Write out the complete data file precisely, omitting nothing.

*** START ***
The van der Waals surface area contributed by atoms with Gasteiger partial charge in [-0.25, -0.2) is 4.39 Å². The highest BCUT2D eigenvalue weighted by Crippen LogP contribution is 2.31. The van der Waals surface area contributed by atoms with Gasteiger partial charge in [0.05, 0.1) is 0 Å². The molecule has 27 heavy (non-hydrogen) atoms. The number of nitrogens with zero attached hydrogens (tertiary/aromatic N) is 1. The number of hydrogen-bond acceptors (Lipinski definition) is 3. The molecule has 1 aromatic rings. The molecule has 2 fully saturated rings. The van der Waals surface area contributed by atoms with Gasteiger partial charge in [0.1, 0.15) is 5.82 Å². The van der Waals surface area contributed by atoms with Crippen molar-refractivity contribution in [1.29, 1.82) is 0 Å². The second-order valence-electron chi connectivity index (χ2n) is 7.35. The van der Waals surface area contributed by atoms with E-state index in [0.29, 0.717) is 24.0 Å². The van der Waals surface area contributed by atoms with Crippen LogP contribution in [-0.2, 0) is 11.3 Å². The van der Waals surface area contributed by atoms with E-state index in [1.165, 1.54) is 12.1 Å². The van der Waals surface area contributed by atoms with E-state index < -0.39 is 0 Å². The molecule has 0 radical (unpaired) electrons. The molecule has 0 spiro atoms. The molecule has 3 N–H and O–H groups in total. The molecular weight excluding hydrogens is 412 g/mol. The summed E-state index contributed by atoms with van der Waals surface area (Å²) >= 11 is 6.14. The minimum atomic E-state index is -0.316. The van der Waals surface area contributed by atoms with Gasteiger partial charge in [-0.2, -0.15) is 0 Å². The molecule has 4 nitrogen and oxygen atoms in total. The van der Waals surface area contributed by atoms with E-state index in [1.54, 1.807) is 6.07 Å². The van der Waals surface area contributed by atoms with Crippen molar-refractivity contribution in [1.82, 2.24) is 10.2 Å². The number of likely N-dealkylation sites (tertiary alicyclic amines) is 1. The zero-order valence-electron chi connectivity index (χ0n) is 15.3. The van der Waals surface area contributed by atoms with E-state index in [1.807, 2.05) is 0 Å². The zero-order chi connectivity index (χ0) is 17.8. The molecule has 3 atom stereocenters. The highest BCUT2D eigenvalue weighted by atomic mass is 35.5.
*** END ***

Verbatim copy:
The van der Waals surface area contributed by atoms with Gasteiger partial charge in [-0.25, -0.2) is 4.39 Å². The highest BCUT2D eigenvalue weighted by Crippen LogP contribution is 2.31. The van der Waals surface area contributed by atoms with Gasteiger partial charge in [0.05, 0.1) is 0 Å². The molecule has 27 heavy (non-hydrogen) atoms. The number of nitrogens with zero attached hydrogens (tertiary/aromatic N) is 1. The number of hydrogen-bond acceptors (Lipinski definition) is 3. The molecule has 1 aromatic rings. The molecule has 2 fully saturated rings. The van der Waals surface area contributed by atoms with Gasteiger partial charge in [0.1, 0.15) is 5.82 Å². The van der Waals surface area contributed by atoms with Crippen molar-refractivity contribution in [1.29, 1.82) is 0 Å². The second-order valence-electron chi connectivity index (χ2n) is 7.35. The van der Waals surface area contributed by atoms with E-state index in [0.29, 0.717) is 24.0 Å². The van der Waals surface area contributed by atoms with Crippen LogP contribution in [-0.2, 0) is 11.3 Å². The van der Waals surface area contributed by atoms with E-state index in [1.165, 1.54) is 12.1 Å². The van der Waals surface area contributed by atoms with E-state index < -0.39 is 0 Å². The molecule has 0 radical (unpaired) electrons. The molecule has 0 spiro atoms. The molecule has 3 N–H and O–H groups in total. The molecular weight excluding hydrogens is 412 g/mol. The summed E-state index contributed by atoms with van der Waals surface area (Å²) >= 11 is 6.14. The minimum atomic E-state index is -0.316. The van der Waals surface area contributed by atoms with Gasteiger partial charge in [-0.2, -0.15) is 0 Å². The molecule has 4 nitrogen and oxygen atoms in total. The van der Waals surface area contributed by atoms with E-state index in [1.54, 1.807) is 6.07 Å². The van der Waals surface area contributed by atoms with Crippen molar-refractivity contribution in [1.82, 2.24) is 10.2 Å². The number of likely N-dealkylation sites (tertiary alicyclic amines) is 1. The zero-order valence-electron chi connectivity index (χ0n) is 15.3. The van der Waals surface area contributed by atoms with E-state index in [1.807, 2.05) is 0 Å². The zero-order chi connectivity index (χ0) is 17.8. The molecule has 3 atom stereocenters. The highest BCUT2D eigenvalue weighted by atomic mass is 35.5.